Friday, September 30, 2005

Time for a Market Correction?

A few market observers have warned that the Tokyo property market is overheating and may see price adjustments on property prices. The main causes are REITs and funds buying properties at unreasonably high prices, and a looming interest rate rise.

Investors surveyed by Waseda University (see previous post) said recently that while they expected to see less price increases in the coming months, they still saw further yield compression. Yesterday, Ryosuke Homma, the CEO of Kenedix, said that many investors have paid too high prices for properties that may not give sufficient return on investment (see this Bloomberg interview): “You will see price adjustment for properties, just like bonds or stocks, depending on economic environment. Competition leads to higher prices, and rapid changes in real estate prices may result in an adverse correction …when interest rates go up, cash flow may shrink tremendously.”

JREIT share prices may also fall further. In mid-July, the Tokyo Stock Exchange REIT Index reached a peak of 1,600, but since then it has fallen to1,500. Why? Interest rates. The dividend yield of real estate investment trusts listed on the Tokyo Stock Exchange used to be around 5%. Now it has declined to 3.36 percent, which gives a spread of 1.9 percent over the 10-year Japanese government bond yield of 1.46%. Now, Shinsei Bank’s Hitoshi Ito predicts that the JGB will rise to 1.6% towards the end of 2005. This will make REITs less attractive to insitutional investors like Japan’s regional banks, who have been large buyers hitherto. It may be the case that there will be winners and losers among the JREITs in the coming months.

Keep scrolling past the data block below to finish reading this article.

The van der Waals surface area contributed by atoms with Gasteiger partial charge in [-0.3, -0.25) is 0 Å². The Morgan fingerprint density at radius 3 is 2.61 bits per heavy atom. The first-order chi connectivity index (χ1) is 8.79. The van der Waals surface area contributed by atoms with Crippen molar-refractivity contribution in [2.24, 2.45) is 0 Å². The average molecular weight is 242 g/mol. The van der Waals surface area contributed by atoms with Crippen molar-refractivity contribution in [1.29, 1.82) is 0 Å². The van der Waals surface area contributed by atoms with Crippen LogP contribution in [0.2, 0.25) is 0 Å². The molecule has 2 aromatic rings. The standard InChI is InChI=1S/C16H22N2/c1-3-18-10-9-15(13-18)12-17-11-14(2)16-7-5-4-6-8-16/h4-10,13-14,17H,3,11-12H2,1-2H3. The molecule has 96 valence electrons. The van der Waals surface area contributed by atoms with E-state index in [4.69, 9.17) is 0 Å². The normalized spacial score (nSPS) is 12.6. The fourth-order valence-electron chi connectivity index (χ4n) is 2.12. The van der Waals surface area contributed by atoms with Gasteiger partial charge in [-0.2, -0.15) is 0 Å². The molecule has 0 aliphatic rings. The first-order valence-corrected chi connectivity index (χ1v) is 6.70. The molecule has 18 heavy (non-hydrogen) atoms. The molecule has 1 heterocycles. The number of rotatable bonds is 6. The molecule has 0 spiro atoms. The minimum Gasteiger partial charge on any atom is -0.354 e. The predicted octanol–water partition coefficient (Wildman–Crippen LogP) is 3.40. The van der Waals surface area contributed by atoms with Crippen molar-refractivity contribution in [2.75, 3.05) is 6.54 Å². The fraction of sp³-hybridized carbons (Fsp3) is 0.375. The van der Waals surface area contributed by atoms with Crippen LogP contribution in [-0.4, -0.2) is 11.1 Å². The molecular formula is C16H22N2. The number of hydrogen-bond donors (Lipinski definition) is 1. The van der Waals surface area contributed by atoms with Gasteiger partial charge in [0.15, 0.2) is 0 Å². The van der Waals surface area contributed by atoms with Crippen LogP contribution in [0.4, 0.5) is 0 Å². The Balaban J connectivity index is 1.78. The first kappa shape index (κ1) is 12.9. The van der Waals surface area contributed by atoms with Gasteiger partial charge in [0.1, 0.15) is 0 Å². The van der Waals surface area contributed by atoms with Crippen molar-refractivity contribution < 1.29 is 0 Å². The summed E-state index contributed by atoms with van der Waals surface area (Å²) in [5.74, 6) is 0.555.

On a contrary note, I should add that some other analysts such as Mizuho Securities' Takashi Ishizawa say that investors have already factored in a possible interest rate rise (until 2%) in the current JREIT prices, and the recent fall reflects an appopriate reaction. So a precipitous decline in the short term seems unlikely. However, previously I have mentioned that when compared to underlying asset value, Japanese REITs trade at a 30-40% premium, while globally it is –20% to 0% (Morgan Stanley). So even with the relatively larger spreads vis-à-vis bonds, current prices may be unsustainable in the long run.

Related: Nikkei Industrial Daily - JREIT Outlook: Yields Down, Price Adjustments Seen Likely

Japan Real Estate Blog
Tags : japan, real estate, property, investment, 不動産


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